Bárcena recalled that, according to ECLAC’s most recent projections, the Caribbean will grow 3.6% in 2021 and 7.8% in 2022. However, many countries have problems of low growth and bear a high debt service burden. “The pandemic has widened fiscal deficits and ballooned the public debt. Central government debt in the Caribbean grew by nearly 20 percentage points in 2020 to reach 87.8% of GDP on average,” she indicated.
“These combined circumstances significantly raised the stakes regarding the ability of the region’s countries to stay the course towards sustainable development is concerned. The challenges are formidable,” she warned.
With regard to financing for development, Alicia Bárcena underscored that the criteria for graduation from Official Development Assistance (ODA) have put another constraint in the way of mobilizing resources for the region. Four countries from the Caribbean have been removed from the list of potential ODA recipients and one more is expected to “graduate” in 2022, she explained.
To address all these challenges related to debt and to be able to make progress on building forward better, ECLAC proposes five policy actions, Bárcena stated:
- Full access to vaccines and a One Health approach.
- Debt alleviation to establish a Caribbean Resilience Fund.
- Expansion of the toolbox of innovative instruments to improve debt repayment capacity and avoid debt distress, such as hurricane clauses, green bonds and bonds linked to the Sustainable Development Goals (SDGs).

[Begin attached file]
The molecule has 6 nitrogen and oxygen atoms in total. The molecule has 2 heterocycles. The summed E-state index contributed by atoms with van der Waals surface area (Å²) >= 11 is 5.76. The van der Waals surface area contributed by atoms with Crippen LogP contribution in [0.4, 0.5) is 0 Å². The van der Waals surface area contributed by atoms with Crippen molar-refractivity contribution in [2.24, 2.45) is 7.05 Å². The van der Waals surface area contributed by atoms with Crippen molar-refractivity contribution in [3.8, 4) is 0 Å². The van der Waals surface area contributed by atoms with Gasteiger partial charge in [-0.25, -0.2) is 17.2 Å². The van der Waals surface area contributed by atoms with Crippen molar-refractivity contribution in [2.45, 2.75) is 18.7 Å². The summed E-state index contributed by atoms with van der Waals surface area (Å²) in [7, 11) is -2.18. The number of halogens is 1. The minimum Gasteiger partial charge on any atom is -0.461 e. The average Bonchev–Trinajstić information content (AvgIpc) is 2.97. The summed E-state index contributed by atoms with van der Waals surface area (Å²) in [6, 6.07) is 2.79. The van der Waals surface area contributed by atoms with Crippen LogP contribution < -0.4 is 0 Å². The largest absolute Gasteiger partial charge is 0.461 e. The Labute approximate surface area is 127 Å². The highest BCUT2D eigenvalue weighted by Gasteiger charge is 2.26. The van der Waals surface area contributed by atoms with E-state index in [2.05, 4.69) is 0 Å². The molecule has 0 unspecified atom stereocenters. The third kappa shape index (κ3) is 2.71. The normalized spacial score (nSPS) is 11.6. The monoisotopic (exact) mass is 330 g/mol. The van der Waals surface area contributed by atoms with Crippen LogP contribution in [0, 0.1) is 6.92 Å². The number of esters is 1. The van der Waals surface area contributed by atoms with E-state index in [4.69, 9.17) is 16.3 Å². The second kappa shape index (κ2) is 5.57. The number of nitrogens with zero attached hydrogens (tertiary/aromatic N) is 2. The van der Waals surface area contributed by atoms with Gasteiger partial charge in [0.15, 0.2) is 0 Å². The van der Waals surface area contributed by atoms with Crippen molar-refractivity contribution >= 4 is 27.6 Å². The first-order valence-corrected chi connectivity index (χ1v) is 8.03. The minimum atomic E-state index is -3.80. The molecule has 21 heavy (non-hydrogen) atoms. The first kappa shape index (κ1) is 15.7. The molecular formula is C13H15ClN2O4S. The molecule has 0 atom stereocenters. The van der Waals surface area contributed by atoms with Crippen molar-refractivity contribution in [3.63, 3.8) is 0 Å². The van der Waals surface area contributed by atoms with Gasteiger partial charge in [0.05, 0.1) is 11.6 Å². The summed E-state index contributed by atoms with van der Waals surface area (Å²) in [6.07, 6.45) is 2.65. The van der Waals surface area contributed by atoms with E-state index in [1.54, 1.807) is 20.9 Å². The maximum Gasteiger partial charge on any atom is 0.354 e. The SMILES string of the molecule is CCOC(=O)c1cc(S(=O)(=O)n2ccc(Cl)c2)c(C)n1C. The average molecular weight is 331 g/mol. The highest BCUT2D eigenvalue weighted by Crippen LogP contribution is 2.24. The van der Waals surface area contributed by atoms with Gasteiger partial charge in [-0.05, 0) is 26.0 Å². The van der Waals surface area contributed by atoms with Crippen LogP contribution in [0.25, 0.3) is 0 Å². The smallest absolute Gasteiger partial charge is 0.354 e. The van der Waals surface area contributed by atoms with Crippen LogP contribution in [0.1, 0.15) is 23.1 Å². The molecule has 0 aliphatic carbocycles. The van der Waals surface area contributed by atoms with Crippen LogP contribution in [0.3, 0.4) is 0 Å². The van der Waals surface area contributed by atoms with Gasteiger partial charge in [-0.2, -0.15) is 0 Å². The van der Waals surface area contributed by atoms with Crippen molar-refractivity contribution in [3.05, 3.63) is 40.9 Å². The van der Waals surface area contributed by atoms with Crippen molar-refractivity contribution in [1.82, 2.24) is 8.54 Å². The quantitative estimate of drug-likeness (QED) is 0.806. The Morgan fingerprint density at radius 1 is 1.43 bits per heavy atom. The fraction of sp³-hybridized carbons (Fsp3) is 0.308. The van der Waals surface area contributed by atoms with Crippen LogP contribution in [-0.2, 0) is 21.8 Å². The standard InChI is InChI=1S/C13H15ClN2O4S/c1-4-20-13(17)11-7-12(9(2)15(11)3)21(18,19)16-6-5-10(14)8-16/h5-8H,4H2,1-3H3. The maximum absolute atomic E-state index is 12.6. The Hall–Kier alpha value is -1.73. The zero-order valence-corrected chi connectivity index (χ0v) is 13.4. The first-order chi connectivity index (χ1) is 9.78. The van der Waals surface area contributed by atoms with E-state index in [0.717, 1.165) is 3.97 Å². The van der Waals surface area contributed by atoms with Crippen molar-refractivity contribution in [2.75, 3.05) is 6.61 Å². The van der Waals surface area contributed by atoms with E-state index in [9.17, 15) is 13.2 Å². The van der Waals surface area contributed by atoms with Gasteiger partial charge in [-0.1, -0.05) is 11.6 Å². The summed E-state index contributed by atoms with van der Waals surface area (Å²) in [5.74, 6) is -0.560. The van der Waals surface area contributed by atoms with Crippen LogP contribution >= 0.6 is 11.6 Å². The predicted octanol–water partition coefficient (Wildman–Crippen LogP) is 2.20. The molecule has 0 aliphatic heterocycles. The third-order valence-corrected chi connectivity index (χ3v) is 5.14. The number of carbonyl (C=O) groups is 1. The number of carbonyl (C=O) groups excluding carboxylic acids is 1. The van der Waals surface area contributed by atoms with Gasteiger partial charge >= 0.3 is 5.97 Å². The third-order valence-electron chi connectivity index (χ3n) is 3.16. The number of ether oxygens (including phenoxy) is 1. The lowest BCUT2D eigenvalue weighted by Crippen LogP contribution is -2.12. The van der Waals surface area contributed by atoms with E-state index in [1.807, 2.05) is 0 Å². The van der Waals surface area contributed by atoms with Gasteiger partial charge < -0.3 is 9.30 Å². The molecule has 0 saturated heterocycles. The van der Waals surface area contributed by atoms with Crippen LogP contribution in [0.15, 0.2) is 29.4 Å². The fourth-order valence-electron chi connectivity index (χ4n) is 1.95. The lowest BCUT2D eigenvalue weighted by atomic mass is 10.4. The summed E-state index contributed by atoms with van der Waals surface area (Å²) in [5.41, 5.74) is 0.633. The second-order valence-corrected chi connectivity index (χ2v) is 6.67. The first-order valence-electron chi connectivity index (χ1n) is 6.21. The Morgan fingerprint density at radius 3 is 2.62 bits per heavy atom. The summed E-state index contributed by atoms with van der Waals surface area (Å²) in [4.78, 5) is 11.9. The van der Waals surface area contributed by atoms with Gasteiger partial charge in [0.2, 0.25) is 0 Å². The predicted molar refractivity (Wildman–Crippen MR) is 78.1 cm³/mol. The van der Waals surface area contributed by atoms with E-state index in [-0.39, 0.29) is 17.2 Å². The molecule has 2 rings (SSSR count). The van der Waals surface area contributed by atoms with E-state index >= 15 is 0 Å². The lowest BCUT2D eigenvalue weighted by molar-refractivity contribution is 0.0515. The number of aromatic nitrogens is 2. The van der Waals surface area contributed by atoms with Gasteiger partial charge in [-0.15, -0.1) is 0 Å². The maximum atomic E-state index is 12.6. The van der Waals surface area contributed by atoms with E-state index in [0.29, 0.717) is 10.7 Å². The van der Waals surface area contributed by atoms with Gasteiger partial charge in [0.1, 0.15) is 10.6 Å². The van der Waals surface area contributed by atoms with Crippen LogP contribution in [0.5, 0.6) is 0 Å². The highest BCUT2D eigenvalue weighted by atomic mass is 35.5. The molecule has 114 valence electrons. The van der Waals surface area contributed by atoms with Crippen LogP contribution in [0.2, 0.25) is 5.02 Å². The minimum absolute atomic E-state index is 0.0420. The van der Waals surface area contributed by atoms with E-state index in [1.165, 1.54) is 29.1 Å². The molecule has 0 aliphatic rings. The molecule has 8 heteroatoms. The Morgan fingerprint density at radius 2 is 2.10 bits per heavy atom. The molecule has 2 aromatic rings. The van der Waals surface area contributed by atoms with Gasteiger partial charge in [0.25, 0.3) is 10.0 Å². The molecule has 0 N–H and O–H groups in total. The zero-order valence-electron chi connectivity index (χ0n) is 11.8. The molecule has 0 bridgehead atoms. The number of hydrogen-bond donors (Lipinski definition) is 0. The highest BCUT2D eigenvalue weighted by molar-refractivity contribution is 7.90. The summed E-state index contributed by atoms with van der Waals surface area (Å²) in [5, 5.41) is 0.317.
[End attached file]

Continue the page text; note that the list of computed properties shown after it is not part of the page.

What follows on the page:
- Remove obstacles and de-risking.
- Promote ECLAC’s proposal to reconsider the criteria for measuring and classifying development, while also suspending the “graduation” of middle-income countries during the pandemic.
“We need a transformative recovery, with emphasis on investment in equality and sustainability,” Bárcena told the participants. “Countries should maintain transfers, the emergency basic income, the anti-hunger grant, the basic digital basket, and their support for Micro, Small and Medium-sized Enterprises (MSMEs). They must also train and retrain the labor force in line with industrial and technological policies, supporting sectors that can lead a big push towards investment for sustainability (the blue and green economy), while also fostering regional integration, restructuring education and health systems, building resilience in agricultural systems and restorin intraregional travel,” she explained.
Finally, she highlighted the leadership of Caribbean countries in complying with the 2030 Agenda for Sustainable Development, a fact demonstrated by the increase in Voluntary National Reviews presented before the United Nations in the 2016-2021 period, including during the Forum of the Countries of Latin America and the Caribbean on Sustainable Development. “We are extremely pleased to see the efforts that Member States from the Caribbean have made to stay the course despite the multidimensional challenges and specific vulnerabilities they have had to face. The UN is committed to continue offering its support, in particular for the preparation of these voluntary national reviews and national sustainable development plans, including through the Regional Knowledge Management Platform on the 2030 Agenda in Latin America and the Caribbean (SDG Gateway) and the new, internal UN Collaboration Platform for the region,” she said.